Exemptions and deductions:

  • Drugs and medicine, and surgical tools;

  • Educational, scientific and religious goods, works of art and antiques;

  • Goods for use by governments, representatives of governments, and public bodies;

  • Goods manufactured and sold by small businesses;

  • Miscellaneous: contraceptives, goods designed for use by disabled people, secondhand goods, goods purchased for export, coffins, bird food, aquatic and marine food, coins, goods used as aids to manufacture, safety equipment, aircraft, buses, flags, awards, fire equipment.

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Sales Taxes

Nature of tax: A sales tax is levied at the retail level for specified services.

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Import Taxes

Nature of tax: Levied at an ad valorem rate on the c.i.f. value of imports, although specific rates apply on alcoholic beverages, tobacco products, and fuel.

Exemptions and deductions: The following imports are exempt:

  • Goods for all levels of government but excluding certain consumable goods;

  • Goods imported under diplomatic and similar privileges, or under memoranda of understanding or agreements with foreign governments and international organizations or between the Solomon Islands Government and private companies;

  • Aircraft parts and equipment, aircraft fuel, and lubricants for use in foreign aircraft;

  • Containers, coverings, packages, etc;

  • Cultural and educational articles, health goods for relief work and charity, fire-fighting equipment, goods for volunteer organizations, marine and port equipment, fuel and life-saving equipment, religious goods, scientific and meteorological equipment, goods for telecommunications systems;

  • Commercial fishing gear and equipment;

  • Most capital goods and agricultural equipment;

  • Raw materials and industrial imports used in manufacturing;

  • Goods imported for Rural Community Development Projects that are fully funded from Rural Community Development funds;

  • Goods for tourism or imported under investment incentives;

  • Goods imported by armed forces, demolition explosives and machinery, clothes and accessories required for civil servants;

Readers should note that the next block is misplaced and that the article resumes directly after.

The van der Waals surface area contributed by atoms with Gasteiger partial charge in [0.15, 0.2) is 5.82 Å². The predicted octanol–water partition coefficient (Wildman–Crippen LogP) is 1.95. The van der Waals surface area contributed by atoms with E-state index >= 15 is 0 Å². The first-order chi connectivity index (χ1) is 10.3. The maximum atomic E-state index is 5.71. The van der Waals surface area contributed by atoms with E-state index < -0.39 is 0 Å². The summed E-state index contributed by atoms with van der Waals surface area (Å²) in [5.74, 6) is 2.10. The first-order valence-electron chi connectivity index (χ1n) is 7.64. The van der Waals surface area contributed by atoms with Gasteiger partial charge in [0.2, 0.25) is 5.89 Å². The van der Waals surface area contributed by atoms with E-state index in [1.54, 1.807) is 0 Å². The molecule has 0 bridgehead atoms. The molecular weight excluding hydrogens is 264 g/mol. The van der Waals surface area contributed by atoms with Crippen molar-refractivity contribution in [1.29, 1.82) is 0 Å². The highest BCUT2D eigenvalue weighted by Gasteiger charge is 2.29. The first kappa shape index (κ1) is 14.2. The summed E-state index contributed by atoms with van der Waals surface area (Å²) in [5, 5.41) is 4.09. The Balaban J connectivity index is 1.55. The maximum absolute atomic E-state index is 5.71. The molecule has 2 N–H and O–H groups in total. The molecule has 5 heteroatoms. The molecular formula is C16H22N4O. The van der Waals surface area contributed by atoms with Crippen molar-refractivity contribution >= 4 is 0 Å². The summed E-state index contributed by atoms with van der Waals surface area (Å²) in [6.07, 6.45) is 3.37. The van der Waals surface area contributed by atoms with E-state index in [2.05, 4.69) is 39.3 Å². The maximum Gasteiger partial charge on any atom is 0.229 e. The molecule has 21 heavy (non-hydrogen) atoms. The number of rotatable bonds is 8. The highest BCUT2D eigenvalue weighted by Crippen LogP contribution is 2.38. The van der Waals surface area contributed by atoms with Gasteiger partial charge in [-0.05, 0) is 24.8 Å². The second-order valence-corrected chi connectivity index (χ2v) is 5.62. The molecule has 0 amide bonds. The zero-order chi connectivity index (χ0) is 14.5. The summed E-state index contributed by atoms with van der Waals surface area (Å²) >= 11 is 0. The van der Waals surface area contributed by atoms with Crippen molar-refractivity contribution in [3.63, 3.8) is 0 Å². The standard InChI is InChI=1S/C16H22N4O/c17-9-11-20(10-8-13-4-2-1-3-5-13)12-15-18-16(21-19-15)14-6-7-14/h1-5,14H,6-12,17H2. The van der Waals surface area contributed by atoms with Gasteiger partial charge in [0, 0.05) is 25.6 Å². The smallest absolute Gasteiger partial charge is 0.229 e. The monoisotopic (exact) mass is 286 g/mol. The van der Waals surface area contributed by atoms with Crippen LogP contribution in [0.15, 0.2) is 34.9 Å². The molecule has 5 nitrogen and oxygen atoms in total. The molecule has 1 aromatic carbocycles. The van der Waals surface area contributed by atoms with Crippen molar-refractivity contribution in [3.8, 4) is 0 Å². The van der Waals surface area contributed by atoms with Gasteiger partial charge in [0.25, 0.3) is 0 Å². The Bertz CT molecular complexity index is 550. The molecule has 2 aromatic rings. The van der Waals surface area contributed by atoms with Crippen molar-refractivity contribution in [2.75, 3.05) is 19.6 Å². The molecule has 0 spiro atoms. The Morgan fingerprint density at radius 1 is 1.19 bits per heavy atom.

• Medals and decorations; uniforms and insignias of youth organizations; advertising samples; portraits, films, recordings for personal use.

Partial exemptions (where the duty rate is reduced to 2 percent) applies to goods for direct use in agriculture, horticulture, fishery, forestry and mining, and to certain inputs to particular processing operations.

In addition to the above, applications for ad hoc exemptions from import or export duty are considered by a committee that makes recommendations to the Minister for Finance for decision.

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Export Taxes

Nature of tax: Levied only on various land and marine fauna shells, gold, metal scrap, logs and lumber, fish, and various agricultural products. The valuation base is the f.o.b. price or value of the export, except in the case of timber and some fish where the value for duty is a “determined value” adjustable from time to time.

Exemptions and deductions: Spices, coconut, palm oil, canned fish, rice, some shells, copra, biscuits, beer, manufactured tobacco. Exemptions for export taxes on logs are granted on a case-by-case basis.

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C. Other Taxes and Charges

Business Licenses

Nature of tax: Annual levy payable by retail traders at various rates.